Wednesday, October 3, 2012 6:54 AM
After doing 7 conferences, 5 code camps, and countless user group events, I feel that this is a post I need to write. I actually toyed with other names for this post, however those names would just lend itself to the type of behaviour I want people to avoid – the reactionary, emotional response that speaks to some deeper issue beyond immediate facts and context.
Humans are incredibly complex creatures. We’re also emotional, which serves us well in certain situations but can hinder us in others. Those of us in leadership build up a thick skin because we tend to encounter those reactionary, emotional responses more often, and we’re held to a higher standard because of our positions. While we could react with emotion ourselves, as the saying goes – fighting fire with fire just makes a bigger fire.
So in this post I’ll share my thought process for dealing with negative feedback/comments and how you can still get value from them.
The Thought Process
Let’s take a real-world example. This week I held the Prairie IT Pro & Dev Con event. We’ve gotten a lot of session feedback already, most of it overwhelmingly positive. But some not so much – and some to an extreme I rarely see but isn’t entirely surprising to me. So here’s the example from a person we’ll refer to as Mr. Horrible:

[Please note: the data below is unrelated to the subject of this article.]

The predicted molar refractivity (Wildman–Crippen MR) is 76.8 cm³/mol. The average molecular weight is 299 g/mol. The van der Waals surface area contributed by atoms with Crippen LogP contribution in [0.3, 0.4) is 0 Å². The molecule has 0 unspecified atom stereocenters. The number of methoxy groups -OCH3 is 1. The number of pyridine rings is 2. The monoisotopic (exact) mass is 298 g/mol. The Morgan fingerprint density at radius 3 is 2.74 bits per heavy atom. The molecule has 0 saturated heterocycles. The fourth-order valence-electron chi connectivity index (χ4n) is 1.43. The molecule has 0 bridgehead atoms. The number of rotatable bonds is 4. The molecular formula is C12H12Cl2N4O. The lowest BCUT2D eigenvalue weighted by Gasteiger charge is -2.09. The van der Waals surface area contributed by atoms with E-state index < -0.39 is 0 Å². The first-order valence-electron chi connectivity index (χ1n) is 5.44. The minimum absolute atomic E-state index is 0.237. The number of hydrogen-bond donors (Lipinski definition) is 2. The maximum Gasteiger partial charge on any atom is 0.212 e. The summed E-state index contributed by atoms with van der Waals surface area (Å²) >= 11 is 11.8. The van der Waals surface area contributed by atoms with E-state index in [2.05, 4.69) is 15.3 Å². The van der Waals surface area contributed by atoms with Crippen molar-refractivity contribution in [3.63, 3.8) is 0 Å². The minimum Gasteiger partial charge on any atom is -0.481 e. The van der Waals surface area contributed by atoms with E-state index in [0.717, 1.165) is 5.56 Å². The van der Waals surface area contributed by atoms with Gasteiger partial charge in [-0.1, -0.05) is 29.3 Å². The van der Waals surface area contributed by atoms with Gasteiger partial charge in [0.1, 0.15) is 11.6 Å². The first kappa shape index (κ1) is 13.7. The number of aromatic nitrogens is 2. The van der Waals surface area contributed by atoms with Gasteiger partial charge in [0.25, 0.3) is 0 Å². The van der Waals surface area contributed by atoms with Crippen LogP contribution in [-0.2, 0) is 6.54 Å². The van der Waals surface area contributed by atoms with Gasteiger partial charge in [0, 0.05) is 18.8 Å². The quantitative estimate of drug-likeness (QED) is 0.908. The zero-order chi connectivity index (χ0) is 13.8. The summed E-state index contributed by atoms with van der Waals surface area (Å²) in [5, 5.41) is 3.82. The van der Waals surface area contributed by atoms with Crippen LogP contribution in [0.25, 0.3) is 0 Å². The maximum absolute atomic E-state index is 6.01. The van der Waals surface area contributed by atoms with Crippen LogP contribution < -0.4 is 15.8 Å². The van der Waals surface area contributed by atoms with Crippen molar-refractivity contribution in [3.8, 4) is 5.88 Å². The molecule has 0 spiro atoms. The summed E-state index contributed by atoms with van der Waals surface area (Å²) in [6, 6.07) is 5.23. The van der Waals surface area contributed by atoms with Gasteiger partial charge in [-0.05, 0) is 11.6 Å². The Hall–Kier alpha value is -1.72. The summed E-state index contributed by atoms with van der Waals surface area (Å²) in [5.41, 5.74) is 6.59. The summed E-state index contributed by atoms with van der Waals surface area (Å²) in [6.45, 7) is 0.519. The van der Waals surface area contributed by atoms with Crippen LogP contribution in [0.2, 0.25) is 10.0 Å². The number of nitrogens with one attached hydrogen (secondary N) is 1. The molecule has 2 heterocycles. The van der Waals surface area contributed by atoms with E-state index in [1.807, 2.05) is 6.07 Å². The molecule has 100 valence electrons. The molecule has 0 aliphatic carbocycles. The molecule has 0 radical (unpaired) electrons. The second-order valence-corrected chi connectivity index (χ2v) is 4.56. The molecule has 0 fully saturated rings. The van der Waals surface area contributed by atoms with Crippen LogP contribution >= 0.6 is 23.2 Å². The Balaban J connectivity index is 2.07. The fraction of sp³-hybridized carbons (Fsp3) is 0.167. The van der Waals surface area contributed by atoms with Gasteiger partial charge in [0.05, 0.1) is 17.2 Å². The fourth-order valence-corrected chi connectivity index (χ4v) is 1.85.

How was the speaker? Horrible! Worst speaker ever!
Did the session meet your expectations? Hard to tell, speaker ruined it.
Other Comments: DO NOT bring this speaker back! He was at this conference last year and I hoped enough negative feedback would have taught you to not bring him back...obviously not...I will not return to this conference next year if this speaker is brought back.
Now those are very strong words. “Worst speaker ever!” “Speaker ruined it” “I will not return to this conference next year if the speaker is brought back”. The speakers I invite to speak at my conference are not just presenters but friends and colleagues. When I see this, my initial reaction is of course very emotional: I get defensive, I get angry, I get offended. So that’s where the process kicks in.
Step 1 – Take a Deep Breath
Take a deep breath, calm down, and walk away from the keyboard. I didn’t do that recently during an email convo between some colleagues and it ended up in my reacting emotionally on Twitter – did I mention those colleagues follow my Twitter feed? Yes, I ate some crow.
Ok, now that we’re calm, let’s move on to step 2.
Step 2 – Strip off the Emotion
We need to take off the emotion that people wrap their words in and identify the root issues. For instance, if I see: